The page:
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Yesterday was the feast of the Epiphany, and it strikes me as strange that there is so little music written for Epiphanytide. Advent and Christmastide are overflowing with possibilities, but composers have clearly not been inspired by this season. It might be that it’s been somewhat vague until more recent times; certainly, the Anglican church has only got its structure and approach sorted in the last 5 years. But i think it’s an extremely powerful period of time, especially as it moves towards its conclusion with the Feast of the Presentation (Candlemas) on 2 February. My own Nunc dimittis was intended as an anthem for that occasion, rather than for regular weekday Evensongs, and thankfully it’s only ever been performed as such.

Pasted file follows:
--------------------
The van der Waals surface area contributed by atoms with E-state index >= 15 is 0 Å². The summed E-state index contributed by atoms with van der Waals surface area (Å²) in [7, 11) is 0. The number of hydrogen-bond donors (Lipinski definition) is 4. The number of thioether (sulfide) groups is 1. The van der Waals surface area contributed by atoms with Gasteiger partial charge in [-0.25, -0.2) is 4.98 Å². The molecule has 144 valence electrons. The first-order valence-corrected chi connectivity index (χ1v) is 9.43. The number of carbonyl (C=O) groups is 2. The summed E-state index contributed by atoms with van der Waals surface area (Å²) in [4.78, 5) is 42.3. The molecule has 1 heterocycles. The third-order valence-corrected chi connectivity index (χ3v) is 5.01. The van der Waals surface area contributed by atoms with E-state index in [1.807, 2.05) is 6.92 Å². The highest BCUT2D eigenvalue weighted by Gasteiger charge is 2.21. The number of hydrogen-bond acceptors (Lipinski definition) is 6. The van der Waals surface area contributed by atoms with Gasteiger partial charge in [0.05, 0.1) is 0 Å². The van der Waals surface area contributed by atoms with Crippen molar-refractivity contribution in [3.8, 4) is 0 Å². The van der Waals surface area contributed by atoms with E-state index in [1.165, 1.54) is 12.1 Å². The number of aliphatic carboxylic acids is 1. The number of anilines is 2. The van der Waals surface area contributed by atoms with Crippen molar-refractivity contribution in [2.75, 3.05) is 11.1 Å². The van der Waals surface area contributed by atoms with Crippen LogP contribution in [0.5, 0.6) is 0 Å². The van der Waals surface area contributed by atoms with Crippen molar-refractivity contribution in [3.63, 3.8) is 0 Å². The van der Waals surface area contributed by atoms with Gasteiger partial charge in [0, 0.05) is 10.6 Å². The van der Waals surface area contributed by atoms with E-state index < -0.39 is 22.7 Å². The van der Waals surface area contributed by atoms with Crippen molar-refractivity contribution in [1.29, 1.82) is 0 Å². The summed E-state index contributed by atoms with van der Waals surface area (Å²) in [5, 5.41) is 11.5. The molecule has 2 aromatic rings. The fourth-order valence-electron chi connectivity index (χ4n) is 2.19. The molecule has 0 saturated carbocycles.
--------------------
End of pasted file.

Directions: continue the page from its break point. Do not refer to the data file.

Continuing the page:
Yesterday’s listening was a return to an old favourite: John Oswald. i’ve been interested in him since my early 20s, when i heard a work of his performed by the Kronos Quartet at Birmingham’s Symphony Hall (Mach i believe it was called). His “plunderphonic” style is remarkable, and when i first heard Plexure it produced a similar reaction to Venetian Snares: shock, amusement, bewilderment and exhilaration. But today i was listening to something from his very different, electroacoustic style: his 2003 work Aparenthesi. It’s difficult to believe it’s by the same composer; a gorgeous, intense, patient and rapturous meditation, similar to some of The Hafler Trio‘s work. The slowly-shifting soundscape is surprisingly engaging, and i found myself very moved by it.